Pedro Gonzalez, the magazine editor and online influencer who has amassed a following on the far right over the past several years, made more extensive anti-Semitic remarks than previously reported.
The politics editor of the paleoconservative Chronicles magazine who gained prominence through appearances on Tucker Carlson's Fox News program, Gonzalez argued in online messages obtained by the Washington Free Beacon that former House speaker Nancy Pelosi (D., Calif.) "can't be criticized" publicly because she is a Jew—Pelosi is a Roman Catholic—and that Jewish scholar Yoram Hazony is an unfit spokesman for American nationalism because he was born in Israel.
Gonzalez told the Free Beacon on Sunday that he now believes the comments "were wrong" and "don’t reflect who I am."
In the messages, Gonzalez expressed frustration that he couldn't vocalize publicly his opposition to letting "an Israeli scholar like Hazony define the rules of American nationalism."
The comments, relayed in online messages to a friend in 2019 and 2020, are of a piece with messages that Gonzalez wrote on a pro-Trump group chat in the same years and that were the subject last month of a Breitbart exposé.
In those messages, Gonzalez, who has made a name for himself as a vocal supporter of Florida governor and 2024 Republican presidential hopeful Ron DeSantis, wrote that "not every Jew is problematic, but the sad fact is that most are," and that the "only tactical considertation [sic] of Jews is screening them for movements."
The DeSantis campaign declined to comment on whether it had or has any relationship, formal or informal, with Gonzalez, though sources close to the campaign said the campaign has no current relationship with Gonzalez. Gonzalez said he has no official connection to the DeSantis campaign.
Never Back Down, the super PAC supporting DeSantis, denounced Gonzalez and said it had no affiliation with him.
Other DeSantis allies, however, have stood behind Gonzalez. Weeks after the publication of the Breitbart exposé, the Florida Standard, a news outlet described by Politico as part of DeSantis's attempt to forge his own press corps in the Sunshine State and a publication "at the center of DeSantis's norms-smashing media strategy," published an op-ed by Gonzalez arguing that Trump is a likely loser in a general election.
The editor of the Standard, Will Witt, did not respond to a request for comment.
The latest messages from Gonzalez come to light just days after the DeSantis campaign parted ways with a campaign aide, Nate Hochman, for including a Nazi "Sonnenrad" symbol in a video that he secretly distributed to a pro-DeSantis Twitter account.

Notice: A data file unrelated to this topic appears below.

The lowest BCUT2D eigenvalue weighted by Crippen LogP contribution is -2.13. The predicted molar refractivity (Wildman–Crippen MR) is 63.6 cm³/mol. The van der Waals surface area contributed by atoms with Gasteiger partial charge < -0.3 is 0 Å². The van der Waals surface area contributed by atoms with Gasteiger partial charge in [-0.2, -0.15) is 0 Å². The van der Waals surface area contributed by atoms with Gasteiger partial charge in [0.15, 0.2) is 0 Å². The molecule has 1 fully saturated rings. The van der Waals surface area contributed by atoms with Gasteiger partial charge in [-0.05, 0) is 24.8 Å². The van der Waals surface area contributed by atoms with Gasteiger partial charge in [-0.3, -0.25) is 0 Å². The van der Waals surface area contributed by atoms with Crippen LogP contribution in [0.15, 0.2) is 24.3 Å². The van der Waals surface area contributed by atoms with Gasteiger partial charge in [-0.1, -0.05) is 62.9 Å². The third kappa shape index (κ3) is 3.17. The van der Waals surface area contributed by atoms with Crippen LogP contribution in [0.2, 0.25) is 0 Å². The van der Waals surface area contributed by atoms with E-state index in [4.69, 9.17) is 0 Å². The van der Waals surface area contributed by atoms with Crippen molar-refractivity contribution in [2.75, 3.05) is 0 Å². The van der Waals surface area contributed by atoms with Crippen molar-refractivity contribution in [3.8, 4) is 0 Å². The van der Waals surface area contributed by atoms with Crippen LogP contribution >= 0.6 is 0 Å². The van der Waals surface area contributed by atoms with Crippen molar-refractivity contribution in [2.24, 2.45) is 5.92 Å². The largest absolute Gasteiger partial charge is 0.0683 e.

In an interview with the Free Beacon, Gonzalez attributed the remarks to his descent into what he described as an "online Trump world" that embraced "absurd rhetorical extremism."
"What starts off as joking can very quickly become unironically internalized as an actual belief," he said, adding that "I said those things, and I take responsibility for them, and I apologize for them, and, ultimately, it's on me."
Gonzalez said he has had a change of heart since becoming a father: "You develop a kind of revulsion for the immaturity that defines these extremely online movements, the kind of performative bigotry that is a feature of it."
"I completely do not believe any of that stuff," he added. "I'm ashamed of those comments, I'm embarrassed by them."
In the messages published last month by Breitbart, Gonzalez also railed against Daily Wire editor in chief Ben Shapiro, to whom he objected because Shapiro is "a Jewish Jew who likes Jewish stuff and Israel" and because Jews like Shapiro "instinctively fear living under Christian, especially European, rule"—a point, he noted, that cannot be discussed "in the open."
Prior to the publication of the Breitbart piece, Gonzalez reached out to Shapiro and apologized for his remarks, according to a source familiar with the situation. He told the Free Beacon he has also apologized to Hazony.
Gonzalez and his supporters said the Breitbart piece was an attempt to cancel him, with one describing it as a "leftist cancel culture hit piece."
The influencer also suggested the piece was driven by his vocal support for DeSantis and Breitbart's enduring loyalty to Trump. "Crossing Trump's political machine puts you in a state of nature—a state of war without rules of engagement or codes of conduct," he said on Twitter. "My views and attitude have rapidly and dramatically changed in a short period of time, but I have always been very stubborn, and I generally do not respond well to anyone trying to silence me."
Gonzalez battled accusations of anti-Semitism before his private messages were published. Early last year, the author and columnist Douglas Murray accused Gonzalez of unmasking himself, "boringly and yet still wretchedly, as an anti-Semite" after Gonzalez mocked the appearance of the liberal Jewish economist David Rothschild: "That Rothschild physiognomy is pure nightmare fuel." At the time, Gonzalez and his allies strenuously denied the allegation, arguing that he "frequently lobs such jibes at political opponents of all ethnic backgrounds."
Gonzalez told the Free Beacon that he does not consider the remark anti-Semitic but rather "one of those weird, online-right insults."
In another message obtained by the Free Beacon, Gonzalez in 2019 appeared to take issue with then-president Trump's response to a mass shooting in El Paso, Texas, which was carried out by a white supremacist. Addressing the country in the wake of the massacre, Trump called on Americans to "condemn racism, bigotry, and white supremacy."
"He didn't actually cuck after Charlotesville, or not nearly as bad," Gonzalez wrote to his friend, responding to a news report in which the president's remarks were quoted. "Fuck this president."